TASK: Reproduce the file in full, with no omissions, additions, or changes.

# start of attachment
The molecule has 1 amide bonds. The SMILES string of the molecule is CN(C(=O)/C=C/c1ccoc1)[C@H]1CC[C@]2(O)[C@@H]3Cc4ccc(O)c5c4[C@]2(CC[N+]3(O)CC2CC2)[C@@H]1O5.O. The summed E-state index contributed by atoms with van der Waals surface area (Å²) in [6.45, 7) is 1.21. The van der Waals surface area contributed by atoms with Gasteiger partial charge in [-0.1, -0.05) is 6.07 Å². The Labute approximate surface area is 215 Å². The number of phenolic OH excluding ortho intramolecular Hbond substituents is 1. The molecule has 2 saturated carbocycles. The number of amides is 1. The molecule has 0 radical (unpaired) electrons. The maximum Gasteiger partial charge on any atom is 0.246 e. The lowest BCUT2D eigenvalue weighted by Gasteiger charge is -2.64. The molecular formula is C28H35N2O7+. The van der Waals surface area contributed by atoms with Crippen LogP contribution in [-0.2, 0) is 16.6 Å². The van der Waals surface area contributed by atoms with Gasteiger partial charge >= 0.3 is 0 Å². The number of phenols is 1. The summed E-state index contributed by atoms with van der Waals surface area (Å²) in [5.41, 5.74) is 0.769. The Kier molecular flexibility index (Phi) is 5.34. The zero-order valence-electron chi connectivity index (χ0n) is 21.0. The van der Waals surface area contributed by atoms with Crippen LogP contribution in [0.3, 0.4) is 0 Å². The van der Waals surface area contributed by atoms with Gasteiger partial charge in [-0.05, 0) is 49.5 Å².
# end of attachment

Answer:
The molecule has 1 amide bonds. The SMILES string of the molecule is CN(C(=O)/C=C/c1ccoc1)[C@H]1CC[C@]2(O)[C@@H]3Cc4ccc(O)c5c4[C@]2(CC[N+]3(O)CC2CC2)[C@@H]1O5.O. The summed E-state index contributed by atoms with van der Waals surface area (Å²) in [6.45, 7) is 1.21. The van der Waals surface area contributed by atoms with Gasteiger partial charge in [-0.1, -0.05) is 6.07 Å². The Labute approximate surface area is 215 Å². The number of phenolic OH excluding ortho intramolecular Hbond substituents is 1. The molecule has 2 saturated carbocycles. The number of amides is 1. The molecule has 0 radical (unpaired) electrons. The maximum Gasteiger partial charge on any atom is 0.246 e. The lowest BCUT2D eigenvalue weighted by Gasteiger charge is -2.64. The molecular formula is C28H35N2O7+. The van der Waals surface area contributed by atoms with Crippen LogP contribution in [-0.2, 0) is 16.6 Å². The van der Waals surface area contributed by atoms with Gasteiger partial charge >= 0.3 is 0 Å². The number of phenols is 1. The summed E-state index contributed by atoms with van der Waals surface area (Å²) in [5.41, 5.74) is 0.769. The Kier molecular flexibility index (Phi) is 5.34. The zero-order valence-electron chi connectivity index (χ0n) is 21.0. The van der Waals surface area contributed by atoms with Crippen LogP contribution in [0.3, 0.4) is 0 Å². The van der Waals surface area contributed by atoms with Gasteiger partial charge in [-0.05, 0) is 49.5 Å².